Also I did not mean to suggest selling if one's investment "is not cheap". I personally will not buy unless I think something is cheap. However, I own things that are no longer cheap. There are many reasons not to sell- not least of which is taxes. If my investments were mostly tax deferred or tax free, I wouldn't own much equity now. But that is not the case, so I do own a considerable amount of equity now, although I have sold a considerable amount too.

Ha
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Old 06-22-2014, 01:28 PM   #60
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We decided to focus on cutting our spending since we do not have the personality types to withstand big market swings like many of you here. Good for you market investors but we realized we just don't have the stomachs for it.

First we cut enough off our expenses to ER in our fifties and then we realized we could cut enough more without lowering our standard of living to ER without investing much in stocks and still save money in retirement instead of depleting the portfolio.

So that is our current "job" - trying to figure out how to live better yet spend less, like in this article by Juliet Shor, author of the Overworked American:

"People who have more time at home and less at work can engage in slower, less resource-intensive activities. They can hang their clothing on the line, rather than use an electric dryer. More important, they can switch to less energy-intensive but more time-consuming modes of transport (mass transit or carpool versus private auto, train versus airplane). They can garden and cook at home. They can meet more of their basic needs by making, fixing, doing, and providing things themselves.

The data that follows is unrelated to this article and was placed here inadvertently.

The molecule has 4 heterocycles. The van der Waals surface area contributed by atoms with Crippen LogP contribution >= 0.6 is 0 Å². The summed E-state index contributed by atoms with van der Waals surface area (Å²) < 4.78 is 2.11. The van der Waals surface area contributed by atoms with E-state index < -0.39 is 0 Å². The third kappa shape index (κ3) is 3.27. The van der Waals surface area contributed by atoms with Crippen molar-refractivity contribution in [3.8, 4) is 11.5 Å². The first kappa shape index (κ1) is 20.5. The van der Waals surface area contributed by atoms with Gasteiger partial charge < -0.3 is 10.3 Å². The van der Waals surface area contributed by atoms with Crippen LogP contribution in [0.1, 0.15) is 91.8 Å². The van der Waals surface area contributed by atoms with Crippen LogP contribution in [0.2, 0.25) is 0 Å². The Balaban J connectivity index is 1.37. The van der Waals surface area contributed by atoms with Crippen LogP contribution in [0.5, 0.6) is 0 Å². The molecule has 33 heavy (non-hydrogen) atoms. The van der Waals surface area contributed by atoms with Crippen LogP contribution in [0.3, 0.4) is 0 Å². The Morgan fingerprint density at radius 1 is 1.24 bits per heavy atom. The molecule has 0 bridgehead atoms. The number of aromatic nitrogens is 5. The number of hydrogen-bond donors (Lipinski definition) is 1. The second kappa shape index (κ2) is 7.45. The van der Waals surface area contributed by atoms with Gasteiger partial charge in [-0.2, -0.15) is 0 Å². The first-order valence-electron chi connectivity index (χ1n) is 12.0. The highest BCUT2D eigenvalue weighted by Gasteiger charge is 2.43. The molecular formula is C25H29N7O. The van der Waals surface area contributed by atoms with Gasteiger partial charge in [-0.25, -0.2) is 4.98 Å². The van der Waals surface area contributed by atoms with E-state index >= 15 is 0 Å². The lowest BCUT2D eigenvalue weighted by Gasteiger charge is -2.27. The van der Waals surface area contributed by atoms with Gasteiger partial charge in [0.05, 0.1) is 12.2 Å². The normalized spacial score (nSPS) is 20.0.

People are returning to lost arts practiced by earlier generations—woodworking, quilting, brewing beer, and canning and preserving. They are also hunting, fishing, and sewing. People engage in these activities because they enjoy them and they yield better-quality products or products that are not easily available. Producing artisanal jams, sauces, and smoked meats, or handmade sweaters, quilts, and clothing makes these pricey items affordable."

Work Less, Live More by Juliet Schor YES! Magazine

I know it isn't the right lifestyle for everyone, and many here may be living quite sustainably already, but if you can't stand the big market swings and have some pad in the budget, going to a more sustainable, lower environmental footprint way of life may be a way to get by in retirement with lower volatility and lower investment returns and not have to worry about any big market corrections.

The flip side of this is this article from a blogger who went back to work and realized just how expensive work can be because with a 40+ hour on site job plus commute you have to outsource so much of your life -

http://www.raptitude.com/2010/07/you...been-designed/